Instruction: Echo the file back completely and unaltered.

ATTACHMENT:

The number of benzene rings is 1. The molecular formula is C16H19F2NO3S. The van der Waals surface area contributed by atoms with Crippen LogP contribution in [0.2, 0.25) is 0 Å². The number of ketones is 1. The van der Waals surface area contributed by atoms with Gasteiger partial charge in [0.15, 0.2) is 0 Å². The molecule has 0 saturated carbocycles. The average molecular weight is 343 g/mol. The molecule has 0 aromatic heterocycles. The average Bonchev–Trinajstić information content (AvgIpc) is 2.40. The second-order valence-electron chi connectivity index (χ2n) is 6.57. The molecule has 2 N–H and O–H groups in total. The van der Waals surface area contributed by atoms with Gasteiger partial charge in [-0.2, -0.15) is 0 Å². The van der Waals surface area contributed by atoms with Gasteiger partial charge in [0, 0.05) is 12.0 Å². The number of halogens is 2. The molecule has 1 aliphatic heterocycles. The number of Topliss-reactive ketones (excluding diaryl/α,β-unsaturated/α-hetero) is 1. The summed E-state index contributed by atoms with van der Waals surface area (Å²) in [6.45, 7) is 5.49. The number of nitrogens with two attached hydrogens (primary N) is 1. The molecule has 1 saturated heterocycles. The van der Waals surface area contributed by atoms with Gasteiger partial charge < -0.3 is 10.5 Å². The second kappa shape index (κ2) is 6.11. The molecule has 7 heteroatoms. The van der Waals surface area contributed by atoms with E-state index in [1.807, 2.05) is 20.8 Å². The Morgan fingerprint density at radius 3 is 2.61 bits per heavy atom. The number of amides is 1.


The number of benzene rings is 1. The molecular formula is C16H19F2NO3S. The van der Waals surface area contributed by atoms with Crippen LogP contribution in [0.2, 0.25) is 0 Å². The number of ketones is 1. The van der Waals surface area contributed by atoms with Gasteiger partial charge in [0.15, 0.2) is 0 Å². The molecule has 0 saturated carbocycles. The average molecular weight is 343 g/mol. The molecule has 0 aromatic heterocycles. The average Bonchev–Trinajstić information content (AvgIpc) is 2.40. The second-order valence-electron chi connectivity index (χ2n) is 6.57. The molecule has 2 N–H and O–H groups in total. The van der Waals surface area contributed by atoms with Gasteiger partial charge in [-0.2, -0.15) is 0 Å². The van der Waals surface area contributed by atoms with Gasteiger partial charge in [0, 0.05) is 12.0 Å². The number of halogens is 2. The molecule has 1 aliphatic heterocycles. The number of Topliss-reactive ketones (excluding diaryl/α,β-unsaturated/α-hetero) is 1. The summed E-state index contributed by atoms with van der Waals surface area (Å²) in [6.45, 7) is 5.49. The number of nitrogens with two attached hydrogens (primary N) is 1. The molecule has 1 saturated heterocycles. The van der Waals surface area contributed by atoms with Gasteiger partial charge < -0.3 is 10.5 Å². The second kappa shape index (κ2) is 6.11. The molecule has 7 heteroatoms. The van der Waals surface area contributed by atoms with E-state index in [1.807, 2.05) is 20.8 Å². The Morgan fingerprint density at radius 3 is 2.61 bits per heavy atom. The number of amides is 1.